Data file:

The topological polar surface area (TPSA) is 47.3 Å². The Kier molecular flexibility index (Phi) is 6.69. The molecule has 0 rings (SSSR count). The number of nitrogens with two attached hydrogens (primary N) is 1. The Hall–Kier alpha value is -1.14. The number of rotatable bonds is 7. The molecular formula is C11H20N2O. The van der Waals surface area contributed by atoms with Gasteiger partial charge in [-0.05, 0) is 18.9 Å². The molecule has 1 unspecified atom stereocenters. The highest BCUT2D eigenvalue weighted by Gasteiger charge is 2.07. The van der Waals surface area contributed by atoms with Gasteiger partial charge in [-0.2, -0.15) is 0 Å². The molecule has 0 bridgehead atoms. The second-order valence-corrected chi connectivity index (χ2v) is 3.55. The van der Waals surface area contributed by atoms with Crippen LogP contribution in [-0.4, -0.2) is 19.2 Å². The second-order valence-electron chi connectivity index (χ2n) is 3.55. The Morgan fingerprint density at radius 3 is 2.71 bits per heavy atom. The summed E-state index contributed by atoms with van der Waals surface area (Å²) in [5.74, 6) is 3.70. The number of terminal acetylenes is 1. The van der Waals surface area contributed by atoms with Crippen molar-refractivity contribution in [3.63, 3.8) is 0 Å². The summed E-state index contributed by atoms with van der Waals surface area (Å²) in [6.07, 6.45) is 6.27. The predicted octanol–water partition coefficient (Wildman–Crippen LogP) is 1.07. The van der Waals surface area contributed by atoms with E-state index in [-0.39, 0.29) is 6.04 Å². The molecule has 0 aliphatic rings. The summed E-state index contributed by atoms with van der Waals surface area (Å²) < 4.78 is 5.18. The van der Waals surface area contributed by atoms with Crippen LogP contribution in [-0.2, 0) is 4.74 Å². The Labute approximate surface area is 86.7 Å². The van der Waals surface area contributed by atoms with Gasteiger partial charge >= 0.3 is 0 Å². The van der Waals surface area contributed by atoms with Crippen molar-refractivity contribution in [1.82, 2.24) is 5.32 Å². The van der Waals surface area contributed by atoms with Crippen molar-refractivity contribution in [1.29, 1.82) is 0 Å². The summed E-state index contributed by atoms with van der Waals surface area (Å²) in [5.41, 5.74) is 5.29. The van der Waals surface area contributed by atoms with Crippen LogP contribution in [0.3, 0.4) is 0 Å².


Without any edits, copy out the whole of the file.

The topological polar surface area (TPSA) is 47.3 Å². The Kier molecular flexibility index (Phi) is 6.69. The molecule has 0 rings (SSSR count). The number of nitrogens with two attached hydrogens (primary N) is 1. The Hall–Kier alpha value is -1.14. The number of rotatable bonds is 7. The molecular formula is C11H20N2O. The van der Waals surface area contributed by atoms with Gasteiger partial charge in [-0.05, 0) is 18.9 Å². The molecule has 1 unspecified atom stereocenters. The highest BCUT2D eigenvalue weighted by Gasteiger charge is 2.07. The van der Waals surface area contributed by atoms with Gasteiger partial charge in [-0.2, -0.15) is 0 Å². The molecule has 0 bridgehead atoms. The second-order valence-corrected chi connectivity index (χ2v) is 3.55. The van der Waals surface area contributed by atoms with Crippen LogP contribution in [-0.4, -0.2) is 19.2 Å². The second-order valence-electron chi connectivity index (χ2n) is 3.55. The Morgan fingerprint density at radius 3 is 2.71 bits per heavy atom. The summed E-state index contributed by atoms with van der Waals surface area (Å²) in [5.74, 6) is 3.70. The number of terminal acetylenes is 1. The van der Waals surface area contributed by atoms with Crippen molar-refractivity contribution in [3.63, 3.8) is 0 Å². The summed E-state index contributed by atoms with van der Waals surface area (Å²) in [6.07, 6.45) is 6.27. The predicted octanol–water partition coefficient (Wildman–Crippen LogP) is 1.07. The van der Waals surface area contributed by atoms with E-state index in [-0.39, 0.29) is 6.04 Å². The molecule has 0 aliphatic rings. The summed E-state index contributed by atoms with van der Waals surface area (Å²) < 4.78 is 5.18. The van der Waals surface area contributed by atoms with Crippen LogP contribution in [-0.2, 0) is 4.74 Å². The Labute approximate surface area is 86.7 Å². The van der Waals surface area contributed by atoms with Gasteiger partial charge >= 0.3 is 0 Å². The van der Waals surface area contributed by atoms with Crippen molar-refractivity contribution in [1.82, 2.24) is 5.32 Å². The van der Waals surface area contributed by atoms with Crippen molar-refractivity contribution in [1.29, 1.82) is 0 Å². The summed E-state index contributed by atoms with van der Waals surface area (Å²) in [5.41, 5.74) is 5.29. The van der Waals surface area contributed by atoms with Crippen LogP contribution in [0.3, 0.4) is 0 Å².